I mentioned over the summer that my husband and I had relocated to a new nest. Well, that was greatly due to the fact that we were expecting our own little hatching. Our daughter joined us in September and as a result our nature walks and outings have taken on a slightly different form. Instead of a camera bag full of lens options, we now have a diaper bag. Instead of hilly hikes in the woods, we have been sticking to fairly mild trails, usually closer to suburban neighborhoods. If I am honest, the choice of terrain really has more to do with easing myself back into physical activity, but we can blame it on the baby.
As we began taking the baby on airings, I noticed that my focus was greatly changed. When I even thought to bring along my camera, my photos were all of the baby. Nature had taken a back seat. However, that changed recently. One of our rambles this Autumn took us to Franklin Lakes Nature Preserve where we made a rare (at least for me) sighting of a small flock of Hooded Mergansers. I happened to have my camera on this walk, and just like that, the bird watcher was back! (I did/do still take an exceptionally large number of photos of my daughter, don’t worry.)
I really love Mergansers in any of the three varieties: Hooded Mergansers, Common Mergansers and Red-Breasted Mergansers. They are all just so sleek looking, and they almost give the appearance of an upper-class snob with their fur collars popped at the other ducks in the pond. Based on my observations, even the Common Mergansers aren’t all that common, not in comparison to Mallards, Canada Geese and other waterfowl that you spot in every park in the world. According to The Birds of New Jersey,Hooded Mergansers are not common summer residents in most of the state. They are migrants and winter residents, arriving in late November and can be seen in most places with water, although they are more common near the coast. They typically arrive in pairs or groups of about ten birds. Once in their winter quarters, they meet up with other pairs to form groups of between 100-200 Hooded Mergansers.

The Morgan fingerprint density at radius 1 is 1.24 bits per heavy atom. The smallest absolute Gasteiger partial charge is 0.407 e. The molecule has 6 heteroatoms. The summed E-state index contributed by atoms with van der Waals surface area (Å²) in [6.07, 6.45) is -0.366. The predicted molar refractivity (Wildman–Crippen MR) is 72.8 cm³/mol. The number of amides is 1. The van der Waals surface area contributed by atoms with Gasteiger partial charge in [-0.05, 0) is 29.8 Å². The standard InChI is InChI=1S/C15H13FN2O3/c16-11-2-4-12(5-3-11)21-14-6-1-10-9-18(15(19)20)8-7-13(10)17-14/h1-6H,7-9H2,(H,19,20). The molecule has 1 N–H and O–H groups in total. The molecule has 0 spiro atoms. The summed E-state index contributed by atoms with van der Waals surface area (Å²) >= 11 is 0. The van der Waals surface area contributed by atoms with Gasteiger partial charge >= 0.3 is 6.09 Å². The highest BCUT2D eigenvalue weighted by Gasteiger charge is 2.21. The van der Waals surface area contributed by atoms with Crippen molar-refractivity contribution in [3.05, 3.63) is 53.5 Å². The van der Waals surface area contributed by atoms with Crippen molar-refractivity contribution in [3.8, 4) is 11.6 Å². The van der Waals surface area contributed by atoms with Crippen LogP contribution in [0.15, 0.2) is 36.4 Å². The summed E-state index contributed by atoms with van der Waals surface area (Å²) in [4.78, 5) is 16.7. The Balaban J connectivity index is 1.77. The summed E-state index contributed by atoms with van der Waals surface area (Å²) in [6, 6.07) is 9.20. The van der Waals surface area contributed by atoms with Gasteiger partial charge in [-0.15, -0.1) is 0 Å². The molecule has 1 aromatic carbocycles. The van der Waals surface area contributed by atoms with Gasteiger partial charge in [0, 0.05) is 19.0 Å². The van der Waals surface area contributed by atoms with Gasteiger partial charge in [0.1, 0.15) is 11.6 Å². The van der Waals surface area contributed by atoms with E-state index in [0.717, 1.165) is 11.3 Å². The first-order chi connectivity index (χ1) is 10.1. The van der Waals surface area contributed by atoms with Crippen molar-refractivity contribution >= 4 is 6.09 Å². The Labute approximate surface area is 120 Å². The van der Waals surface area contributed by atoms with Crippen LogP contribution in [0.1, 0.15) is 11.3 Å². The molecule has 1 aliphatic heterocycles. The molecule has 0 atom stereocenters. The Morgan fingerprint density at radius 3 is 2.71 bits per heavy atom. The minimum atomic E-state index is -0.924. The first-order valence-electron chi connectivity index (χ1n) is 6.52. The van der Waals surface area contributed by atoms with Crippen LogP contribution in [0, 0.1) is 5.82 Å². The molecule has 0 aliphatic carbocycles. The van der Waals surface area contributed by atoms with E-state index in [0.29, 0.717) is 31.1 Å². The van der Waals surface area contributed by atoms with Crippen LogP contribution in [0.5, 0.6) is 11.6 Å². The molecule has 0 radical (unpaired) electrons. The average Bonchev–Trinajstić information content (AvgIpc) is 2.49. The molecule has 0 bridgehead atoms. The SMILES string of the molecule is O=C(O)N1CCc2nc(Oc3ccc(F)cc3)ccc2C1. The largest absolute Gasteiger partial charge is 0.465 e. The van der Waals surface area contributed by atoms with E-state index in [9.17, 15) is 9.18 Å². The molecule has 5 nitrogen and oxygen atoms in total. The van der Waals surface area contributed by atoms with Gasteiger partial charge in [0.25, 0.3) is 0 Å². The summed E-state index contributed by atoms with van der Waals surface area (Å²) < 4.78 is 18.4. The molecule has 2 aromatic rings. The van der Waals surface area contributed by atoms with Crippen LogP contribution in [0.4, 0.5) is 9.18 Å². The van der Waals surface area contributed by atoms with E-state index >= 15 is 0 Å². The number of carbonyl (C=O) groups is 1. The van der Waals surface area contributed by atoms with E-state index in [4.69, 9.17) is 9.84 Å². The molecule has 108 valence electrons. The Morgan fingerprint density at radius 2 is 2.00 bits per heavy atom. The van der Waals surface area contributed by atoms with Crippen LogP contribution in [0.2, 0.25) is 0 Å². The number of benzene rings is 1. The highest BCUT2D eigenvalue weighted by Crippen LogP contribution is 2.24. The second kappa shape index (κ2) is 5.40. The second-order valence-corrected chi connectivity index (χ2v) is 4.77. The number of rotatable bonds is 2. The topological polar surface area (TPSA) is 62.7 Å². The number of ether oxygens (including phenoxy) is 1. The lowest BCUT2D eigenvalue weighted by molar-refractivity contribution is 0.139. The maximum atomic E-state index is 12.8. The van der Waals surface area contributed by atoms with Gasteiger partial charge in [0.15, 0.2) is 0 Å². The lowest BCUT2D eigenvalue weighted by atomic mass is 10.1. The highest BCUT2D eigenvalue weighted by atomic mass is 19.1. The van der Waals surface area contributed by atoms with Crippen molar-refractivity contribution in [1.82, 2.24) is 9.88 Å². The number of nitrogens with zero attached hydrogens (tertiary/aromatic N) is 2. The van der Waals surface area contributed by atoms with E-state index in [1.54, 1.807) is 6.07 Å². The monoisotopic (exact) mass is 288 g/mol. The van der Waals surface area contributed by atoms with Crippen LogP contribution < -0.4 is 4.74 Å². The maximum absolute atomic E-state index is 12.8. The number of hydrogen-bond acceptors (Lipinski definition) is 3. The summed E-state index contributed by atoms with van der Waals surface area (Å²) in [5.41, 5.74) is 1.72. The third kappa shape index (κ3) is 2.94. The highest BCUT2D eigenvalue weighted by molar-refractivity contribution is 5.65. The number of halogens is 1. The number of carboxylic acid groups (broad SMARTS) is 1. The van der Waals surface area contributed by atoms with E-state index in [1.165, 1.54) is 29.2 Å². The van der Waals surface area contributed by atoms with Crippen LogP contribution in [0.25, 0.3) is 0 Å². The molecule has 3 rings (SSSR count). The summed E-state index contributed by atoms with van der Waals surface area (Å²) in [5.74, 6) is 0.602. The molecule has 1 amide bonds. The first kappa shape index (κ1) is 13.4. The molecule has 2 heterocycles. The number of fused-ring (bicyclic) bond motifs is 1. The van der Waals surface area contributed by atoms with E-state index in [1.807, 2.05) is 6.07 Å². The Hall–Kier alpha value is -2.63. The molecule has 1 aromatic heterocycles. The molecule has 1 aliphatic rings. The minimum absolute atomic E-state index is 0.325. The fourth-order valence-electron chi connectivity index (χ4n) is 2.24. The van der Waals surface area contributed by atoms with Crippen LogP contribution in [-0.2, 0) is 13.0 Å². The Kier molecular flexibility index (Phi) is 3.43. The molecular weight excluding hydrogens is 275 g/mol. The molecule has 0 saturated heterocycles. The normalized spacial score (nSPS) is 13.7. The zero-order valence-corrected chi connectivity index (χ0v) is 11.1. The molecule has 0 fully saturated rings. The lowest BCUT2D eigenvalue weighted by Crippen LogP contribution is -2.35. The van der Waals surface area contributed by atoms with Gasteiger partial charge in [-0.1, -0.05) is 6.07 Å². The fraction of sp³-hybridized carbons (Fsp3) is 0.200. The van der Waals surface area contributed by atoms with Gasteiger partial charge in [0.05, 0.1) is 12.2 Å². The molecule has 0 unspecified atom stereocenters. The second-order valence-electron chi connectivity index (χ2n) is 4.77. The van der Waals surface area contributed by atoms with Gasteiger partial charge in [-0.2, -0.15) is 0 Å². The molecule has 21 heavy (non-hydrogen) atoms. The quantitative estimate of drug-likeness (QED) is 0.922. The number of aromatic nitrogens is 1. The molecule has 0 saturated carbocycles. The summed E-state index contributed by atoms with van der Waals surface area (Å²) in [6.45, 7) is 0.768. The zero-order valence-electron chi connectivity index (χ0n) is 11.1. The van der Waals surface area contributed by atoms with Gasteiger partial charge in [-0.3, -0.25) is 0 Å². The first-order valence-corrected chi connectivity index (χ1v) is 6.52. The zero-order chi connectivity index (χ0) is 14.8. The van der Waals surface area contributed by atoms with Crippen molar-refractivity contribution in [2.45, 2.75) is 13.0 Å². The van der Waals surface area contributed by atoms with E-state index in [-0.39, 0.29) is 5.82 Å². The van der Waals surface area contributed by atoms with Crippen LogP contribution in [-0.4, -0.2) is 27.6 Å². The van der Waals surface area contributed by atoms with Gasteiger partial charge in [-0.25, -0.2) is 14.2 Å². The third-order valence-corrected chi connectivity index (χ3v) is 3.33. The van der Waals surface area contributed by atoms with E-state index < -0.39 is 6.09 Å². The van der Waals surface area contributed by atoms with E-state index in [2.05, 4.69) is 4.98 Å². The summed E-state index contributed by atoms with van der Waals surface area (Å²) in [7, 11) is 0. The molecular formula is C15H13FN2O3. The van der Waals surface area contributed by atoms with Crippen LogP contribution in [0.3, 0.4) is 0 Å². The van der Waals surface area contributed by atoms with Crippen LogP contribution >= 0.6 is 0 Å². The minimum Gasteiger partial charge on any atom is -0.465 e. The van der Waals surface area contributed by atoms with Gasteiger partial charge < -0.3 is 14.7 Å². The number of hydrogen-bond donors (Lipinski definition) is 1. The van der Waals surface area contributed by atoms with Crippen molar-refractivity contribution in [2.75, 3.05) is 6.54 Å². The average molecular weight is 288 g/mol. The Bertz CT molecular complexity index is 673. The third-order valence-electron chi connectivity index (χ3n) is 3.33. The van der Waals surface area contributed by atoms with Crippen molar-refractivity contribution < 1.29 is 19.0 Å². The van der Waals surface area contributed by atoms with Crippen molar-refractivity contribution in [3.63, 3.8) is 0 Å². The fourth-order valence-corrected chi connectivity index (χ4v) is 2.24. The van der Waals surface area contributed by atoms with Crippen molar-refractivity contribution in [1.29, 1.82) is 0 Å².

The Hooded Mergansers are easy to identify and, as the name indicates, it is all about the hood. Unlike the other two species of Mergansers, the male Hooded Merganser has an arrangement of feathers on his head that form a large and very distinct crest or hood. The male has a sleek black body, with some brown or rust just at the waterline. A mostly black head makes the white patch on his crest pop even more. The male can actually open and close his crest at will, using it to attract attention.
The female Hooded Merganser also has a hood or crest, but as is the case with so many species, hers is much less flashy or eye catching. Its feathers are the same brown and rust color as the rest of her body. Her hood is also not nearly as round as his.
As we continued our walk we were able to spot a few more treats. We saw a few Double-Crested Cormorants. It is not unusual to see a few of them at this preserve. Generally they are spring and fall migrants, but they do live year round along both the eastern and western borders of the state where flowing water is available year round. One of the Cormorants we came across must have just finished fishing because it remained poised on a rock, wings outstretched in the sun. While it might look like this Cormorant was getting ready to take flight, this is a common pose for wet Cormorants who need to dry their feathers between “flying” in the water and taking off in the air.
The resident Mute Swans were also present, their white feathers in stark contrast to the late autumnal brown of their surroundings. They didn’t seem remotely phased by a pair of Double-Crested Cormorants resting nearby. But at sixty inches, a Swan is almost double the size of a Cormorant, and therefore probably not really concerned about them.
We had one final sighting, a bird so small and plain we almost missed it. If we hadn’t been watching the larger birds, we might not have seen its movements in the water. A lone Pied-Billed Grebe. I have only seen one or two of this species before, always a lone bird. Like the Mergansers, the Pied-Billed Grebe is a common winter bird in my area that starts arriving in the fall months. While they are hard to spot, once you have seen a Pied-Billed Grebe, it is easy to confirm its identity. Besides its small size compared to other water birds (it is 13 inches to a Mallards 28 inches), it has a thick, stubby bill. When seen in winter the bill has lost its usual, distinctive black vertical stripe. Its bill is actually its only “interesting” feature, as its body is dark gray and its eyes are black.
I am happy to be back, sharing my birding adventures and observations with you. I hope to get back to posting more regularly in the near future, so stay tuned!